Organic Food Trail

Final Report for FNC04-528

Project Type: Farmer/Rancher
Funds awarded in 2004: $5,624.00
Projected End Date: 12/31/2004
Matching Non-Federal Funds: $1,400.00
Region: North Central
State: Ohio
Project Coordinator:
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Project Information


To Enhance farm profits by incorporating an agri-tourism component into the farming operation, the project will create a three mile bike trail through the organic fields, woodlands and pastures of the farm. Customers will also be allowed to pick their own vegetables to be prepared for an on-site meal.

Our farm is 114 acres consisting of 15 acres established woods, pasture for 80 head of sheep (dorset/merino mix) and hay fields. About 7 acres are developed for vegetable crop rotation. The property has 2 year round springs, an old pond, and a small creek, which run through part of the property. The balance of the acreage is wetlands or partially wooded rolling to steep hills. There are three greenhouses for off-season leafy greens production and other vegetables depending on the season.

We also keep about 70 laying hens and raise 100-200 broilers and a few turkeys on pasture in the summer. The entire property has been certified organic for 12 years. Most of our income comes from the vegetable production, of which a third is sold to up scale restaurants and two thirds sold at farmers markets.

We have always tried to adhere to sustainable practices to the greatest degree. I am always looking for ways to diversify in to other crops- many long-term crops such as fruits and trees as well as asparagus and seed saving.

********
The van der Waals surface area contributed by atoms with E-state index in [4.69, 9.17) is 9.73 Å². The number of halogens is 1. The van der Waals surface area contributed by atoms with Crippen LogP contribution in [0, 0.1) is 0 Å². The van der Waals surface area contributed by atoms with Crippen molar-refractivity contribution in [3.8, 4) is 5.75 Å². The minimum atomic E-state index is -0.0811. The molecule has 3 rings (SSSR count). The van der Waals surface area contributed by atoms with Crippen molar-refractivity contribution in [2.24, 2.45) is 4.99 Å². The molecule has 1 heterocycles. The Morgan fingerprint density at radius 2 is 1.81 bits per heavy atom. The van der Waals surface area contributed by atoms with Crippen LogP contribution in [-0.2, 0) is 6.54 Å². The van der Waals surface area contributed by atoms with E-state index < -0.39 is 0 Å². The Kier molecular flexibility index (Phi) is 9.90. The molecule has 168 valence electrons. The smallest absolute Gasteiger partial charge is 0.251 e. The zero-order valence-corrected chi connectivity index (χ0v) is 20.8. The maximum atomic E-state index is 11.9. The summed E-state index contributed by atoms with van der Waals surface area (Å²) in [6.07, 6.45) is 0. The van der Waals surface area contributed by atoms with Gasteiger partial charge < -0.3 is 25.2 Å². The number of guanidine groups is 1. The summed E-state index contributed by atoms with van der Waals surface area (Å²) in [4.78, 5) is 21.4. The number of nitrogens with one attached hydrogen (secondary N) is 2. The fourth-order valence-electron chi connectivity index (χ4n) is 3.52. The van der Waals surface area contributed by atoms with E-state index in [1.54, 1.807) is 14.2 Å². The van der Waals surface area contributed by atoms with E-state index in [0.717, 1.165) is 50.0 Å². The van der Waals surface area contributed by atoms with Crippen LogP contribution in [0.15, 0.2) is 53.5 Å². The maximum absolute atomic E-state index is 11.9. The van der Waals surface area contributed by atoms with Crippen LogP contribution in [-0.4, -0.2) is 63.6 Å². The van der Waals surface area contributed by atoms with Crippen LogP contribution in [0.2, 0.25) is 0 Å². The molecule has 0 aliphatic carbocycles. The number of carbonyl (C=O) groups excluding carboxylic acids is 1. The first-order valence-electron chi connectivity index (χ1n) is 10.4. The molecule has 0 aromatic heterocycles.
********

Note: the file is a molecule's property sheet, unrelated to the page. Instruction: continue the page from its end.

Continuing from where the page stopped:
Often, on a small organic farm, it is difficult to increase farm income by utilizing unused land without the addition of expensive equipment or large numbers of hired help. Also the need for diversification and buffers to provide a balance environment and to prevent pest and disease problem can be difficult to justify from an economical point of view. This project is designed to enhance farm profits by allowing more of the farm to be used for income purposes while maintaining and increasing bio-diversity. The grant would help non-farmers experience all aspects of a working organic farm, from production to harvesting and eating, in a recreational atmosphere. The farm could generate additional income from existing farmed acreage and land which is not farmable or is wished to return to a more natural state or diversified types of production.

The grant money would be used to capitalize on the growing trend of agri-tourism or agri-entertainment. The idea is to create an approximately 3 mile trail through the 114 acre farm. This would consist of 2 or 3 small bridges brush clearing, fence crossing, gravel additions for erodent areas etc.

A map would be provided to guests as well as signs along the way that would highlight the various areas of the farm. Visitors would walk by a spring, where valuable wild watercress is harvested early in the year, up a steep hill covered with young cherry trees on to one of the hay fields. They would travel past vegetable plots, through woods, past wild blackberries, on to the pasture, to see sheep and chickens, and finally swing by the two passive solar greenhouses.

The guests would then participate in gathering vegetables for their meal that would be prepared on farm. A limited number of people would be allowed to sign up at any one time to prevent overcrowding and allow for a more intimate experience. Groups would be in the 10 to 20 range. Each session would last 2 to 4 hours and be open mainly on the weekend. The fee charged would try to cover food costs, food preparation and trail maintenance as well as make a good profit.